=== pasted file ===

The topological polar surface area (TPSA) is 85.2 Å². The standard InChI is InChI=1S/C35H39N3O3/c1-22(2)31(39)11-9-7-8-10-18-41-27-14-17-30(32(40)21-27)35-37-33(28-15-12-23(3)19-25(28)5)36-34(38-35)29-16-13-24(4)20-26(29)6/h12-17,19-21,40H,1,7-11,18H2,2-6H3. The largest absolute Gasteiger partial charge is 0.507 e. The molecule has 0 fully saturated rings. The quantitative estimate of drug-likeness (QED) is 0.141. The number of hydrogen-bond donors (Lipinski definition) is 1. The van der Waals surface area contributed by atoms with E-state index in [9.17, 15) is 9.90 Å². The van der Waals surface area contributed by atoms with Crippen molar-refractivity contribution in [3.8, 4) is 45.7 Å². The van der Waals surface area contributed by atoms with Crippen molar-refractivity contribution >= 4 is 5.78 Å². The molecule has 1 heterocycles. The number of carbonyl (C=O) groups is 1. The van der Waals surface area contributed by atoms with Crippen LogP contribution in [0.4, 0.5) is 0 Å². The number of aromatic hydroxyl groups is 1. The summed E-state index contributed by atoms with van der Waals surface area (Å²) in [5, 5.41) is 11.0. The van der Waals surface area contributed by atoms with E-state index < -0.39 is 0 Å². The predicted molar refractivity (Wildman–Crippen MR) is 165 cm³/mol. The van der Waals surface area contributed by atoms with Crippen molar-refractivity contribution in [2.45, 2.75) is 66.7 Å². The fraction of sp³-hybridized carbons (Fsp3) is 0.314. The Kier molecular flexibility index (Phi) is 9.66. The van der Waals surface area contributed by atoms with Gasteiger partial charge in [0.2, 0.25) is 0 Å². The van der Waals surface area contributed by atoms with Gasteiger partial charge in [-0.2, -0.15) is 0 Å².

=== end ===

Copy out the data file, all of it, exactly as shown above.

The topological polar surface area (TPSA) is 85.2 Å². The standard InChI is InChI=1S/C35H39N3O3/c1-22(2)31(39)11-9-7-8-10-18-41-27-14-17-30(32(40)21-27)35-37-33(28-15-12-23(3)19-25(28)5)36-34(38-35)29-16-13-24(4)20-26(29)6/h12-17,19-21,40H,1,7-11,18H2,2-6H3. The largest absolute Gasteiger partial charge is 0.507 e. The molecule has 0 fully saturated rings. The quantitative estimate of drug-likeness (QED) is 0.141. The number of hydrogen-bond donors (Lipinski definition) is 1. The van der Waals surface area contributed by atoms with E-state index in [9.17, 15) is 9.90 Å². The van der Waals surface area contributed by atoms with Crippen molar-refractivity contribution in [3.8, 4) is 45.7 Å². The van der Waals surface area contributed by atoms with Crippen molar-refractivity contribution >= 4 is 5.78 Å². The molecule has 1 heterocycles. The number of carbonyl (C=O) groups is 1. The van der Waals surface area contributed by atoms with Crippen LogP contribution in [0.4, 0.5) is 0 Å². The number of aromatic hydroxyl groups is 1. The summed E-state index contributed by atoms with van der Waals surface area (Å²) in [5, 5.41) is 11.0. The van der Waals surface area contributed by atoms with E-state index < -0.39 is 0 Å². The predicted molar refractivity (Wildman–Crippen MR) is 165 cm³/mol. The van der Waals surface area contributed by atoms with Crippen molar-refractivity contribution in [2.45, 2.75) is 66.7 Å². The fraction of sp³-hybridized carbons (Fsp3) is 0.314. The Kier molecular flexibility index (Phi) is 9.66. The van der Waals surface area contributed by atoms with Gasteiger partial charge in [0.2, 0.25) is 0 Å². The van der Waals surface area contributed by atoms with Gasteiger partial charge in [-0.2, -0.15) is 0 Å².